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The Proposed Elimination of Asperger's As a Legitimate Medical Diagnosis
by Gary M, Eisenberg, Ph.D.,Child Psychologist, Boca Raton, FL
The American Psychiatric Association is currently in the process of revising the diagnostic and statistical manual to its newest version, DSM-V, slated to appear in 2013. Along with many recommendations is one to delete the term Asperger's Syndrome and subsume it under Autism Spectrum Disorder.
The APA states that Asperger's Syndrome was originally proposed to stimulate research. That, indeed, it has. However, it is the current strong proposal to eliminate Asperger's, as well as other ASD diagnoses, as legitimate medical diagnoses.
The principle APA rationale is that Asperger's cannot be reliably differentiated from high-functioning autism. In other words, an autistic individual with a stronger IQ and good language is not significantly different than an Asperger's individual. They still have in common (A) deficits in nonverbal and verbal communication as used for social interaction, (B) lack of social reciprocity, and (C) failure to develop and maintain peer relationships. Additional ASD criterion also includes restricted and repetitive patterns of behavior, interests and activities.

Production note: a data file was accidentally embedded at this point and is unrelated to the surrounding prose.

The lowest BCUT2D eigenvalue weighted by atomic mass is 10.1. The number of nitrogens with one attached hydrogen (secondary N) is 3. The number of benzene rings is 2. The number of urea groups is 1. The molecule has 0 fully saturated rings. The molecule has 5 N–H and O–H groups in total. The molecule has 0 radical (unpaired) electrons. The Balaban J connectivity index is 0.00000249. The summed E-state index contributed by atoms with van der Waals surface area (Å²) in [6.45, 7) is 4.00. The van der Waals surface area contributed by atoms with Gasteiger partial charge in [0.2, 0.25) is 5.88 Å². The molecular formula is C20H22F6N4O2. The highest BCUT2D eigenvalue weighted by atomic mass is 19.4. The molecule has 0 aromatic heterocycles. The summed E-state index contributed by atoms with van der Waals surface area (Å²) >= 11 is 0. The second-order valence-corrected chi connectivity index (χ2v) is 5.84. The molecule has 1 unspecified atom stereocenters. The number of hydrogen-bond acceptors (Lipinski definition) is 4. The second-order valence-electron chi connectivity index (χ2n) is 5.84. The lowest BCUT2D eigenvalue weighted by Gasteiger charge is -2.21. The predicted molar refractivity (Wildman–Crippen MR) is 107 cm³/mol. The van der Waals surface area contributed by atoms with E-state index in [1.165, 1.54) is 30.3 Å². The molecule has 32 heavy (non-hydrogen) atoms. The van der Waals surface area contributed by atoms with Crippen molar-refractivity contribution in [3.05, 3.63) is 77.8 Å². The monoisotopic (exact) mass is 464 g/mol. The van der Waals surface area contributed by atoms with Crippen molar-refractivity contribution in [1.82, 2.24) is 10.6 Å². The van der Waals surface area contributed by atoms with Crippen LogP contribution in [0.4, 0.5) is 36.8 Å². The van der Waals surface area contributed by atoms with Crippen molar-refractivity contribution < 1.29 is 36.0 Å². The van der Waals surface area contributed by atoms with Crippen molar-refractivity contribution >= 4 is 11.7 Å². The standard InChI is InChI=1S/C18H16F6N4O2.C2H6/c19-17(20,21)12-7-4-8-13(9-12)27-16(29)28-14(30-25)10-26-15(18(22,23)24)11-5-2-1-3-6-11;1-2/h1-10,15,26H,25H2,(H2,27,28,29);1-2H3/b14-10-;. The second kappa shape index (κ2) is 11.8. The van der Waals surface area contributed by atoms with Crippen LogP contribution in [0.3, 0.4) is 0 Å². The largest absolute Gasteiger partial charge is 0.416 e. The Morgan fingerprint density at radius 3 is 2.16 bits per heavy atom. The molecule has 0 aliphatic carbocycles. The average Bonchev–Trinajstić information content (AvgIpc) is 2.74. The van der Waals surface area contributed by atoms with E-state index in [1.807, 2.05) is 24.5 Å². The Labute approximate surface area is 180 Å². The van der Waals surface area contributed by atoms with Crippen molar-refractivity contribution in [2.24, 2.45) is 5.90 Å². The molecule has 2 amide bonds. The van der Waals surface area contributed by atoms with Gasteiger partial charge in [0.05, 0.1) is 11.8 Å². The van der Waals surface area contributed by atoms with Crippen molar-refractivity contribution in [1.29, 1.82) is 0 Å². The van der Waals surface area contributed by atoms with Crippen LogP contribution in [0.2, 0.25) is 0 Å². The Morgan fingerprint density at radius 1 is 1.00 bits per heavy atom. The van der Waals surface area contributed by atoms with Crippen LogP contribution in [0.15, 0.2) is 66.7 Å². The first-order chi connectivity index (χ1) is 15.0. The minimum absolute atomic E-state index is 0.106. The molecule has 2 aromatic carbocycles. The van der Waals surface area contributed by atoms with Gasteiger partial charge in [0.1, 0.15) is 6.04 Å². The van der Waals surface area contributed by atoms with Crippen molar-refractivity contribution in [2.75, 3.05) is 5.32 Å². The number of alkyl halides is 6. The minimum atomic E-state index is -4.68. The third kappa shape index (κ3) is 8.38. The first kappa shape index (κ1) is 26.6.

The APA further complains that Asperger's Syndrome is a term used very loosely with little agreement. They said a recent study showing that only 44% of current diagnoses actually concur with current DSM-IV criterion.
Furthermore, high-functioning autism and Asperger's are very similar in the course of the disorder, cause, and treatment.